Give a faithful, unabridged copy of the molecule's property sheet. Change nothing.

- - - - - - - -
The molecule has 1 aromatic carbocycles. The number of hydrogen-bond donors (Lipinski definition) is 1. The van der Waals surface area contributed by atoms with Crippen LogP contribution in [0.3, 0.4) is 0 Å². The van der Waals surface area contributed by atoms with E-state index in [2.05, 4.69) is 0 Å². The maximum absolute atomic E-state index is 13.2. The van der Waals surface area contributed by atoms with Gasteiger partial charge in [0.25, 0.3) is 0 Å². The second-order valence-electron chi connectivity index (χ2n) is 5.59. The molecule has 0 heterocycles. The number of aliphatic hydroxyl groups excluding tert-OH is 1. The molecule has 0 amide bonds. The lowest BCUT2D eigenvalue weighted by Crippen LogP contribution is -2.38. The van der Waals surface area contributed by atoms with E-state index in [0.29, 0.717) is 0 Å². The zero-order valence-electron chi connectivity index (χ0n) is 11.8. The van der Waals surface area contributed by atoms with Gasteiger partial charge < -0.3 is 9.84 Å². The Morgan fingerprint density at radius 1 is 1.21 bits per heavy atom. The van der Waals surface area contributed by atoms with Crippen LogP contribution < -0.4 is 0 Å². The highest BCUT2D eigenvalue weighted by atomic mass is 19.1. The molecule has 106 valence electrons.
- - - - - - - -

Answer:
The molecule has 1 aromatic carbocycles. The number of hydrogen-bond donors (Lipinski definition) is 1. The van der Waals surface area contributed by atoms with Crippen LogP contribution in [0.3, 0.4) is 0 Å². The van der Waals surface area contributed by atoms with E-state index in [2.05, 4.69) is 0 Å². The maximum absolute atomic E-state index is 13.2. The van der Waals surface area contributed by atoms with Gasteiger partial charge in [0.25, 0.3) is 0 Å². The second-order valence-electron chi connectivity index (χ2n) is 5.59. The molecule has 0 heterocycles. The number of aliphatic hydroxyl groups excluding tert-OH is 1. The molecule has 0 amide bonds. The lowest BCUT2D eigenvalue weighted by Crippen LogP contribution is -2.38. The van der Waals surface area contributed by atoms with E-state index in [0.29, 0.717) is 0 Å². The zero-order valence-electron chi connectivity index (χ0n) is 11.8. The van der Waals surface area contributed by atoms with Gasteiger partial charge < -0.3 is 9.84 Å². The Morgan fingerprint density at radius 1 is 1.21 bits per heavy atom. The van der Waals surface area contributed by atoms with Crippen LogP contribution < -0.4 is 0 Å². The highest BCUT2D eigenvalue weighted by atomic mass is 19.1. The molecule has 106 valence electrons.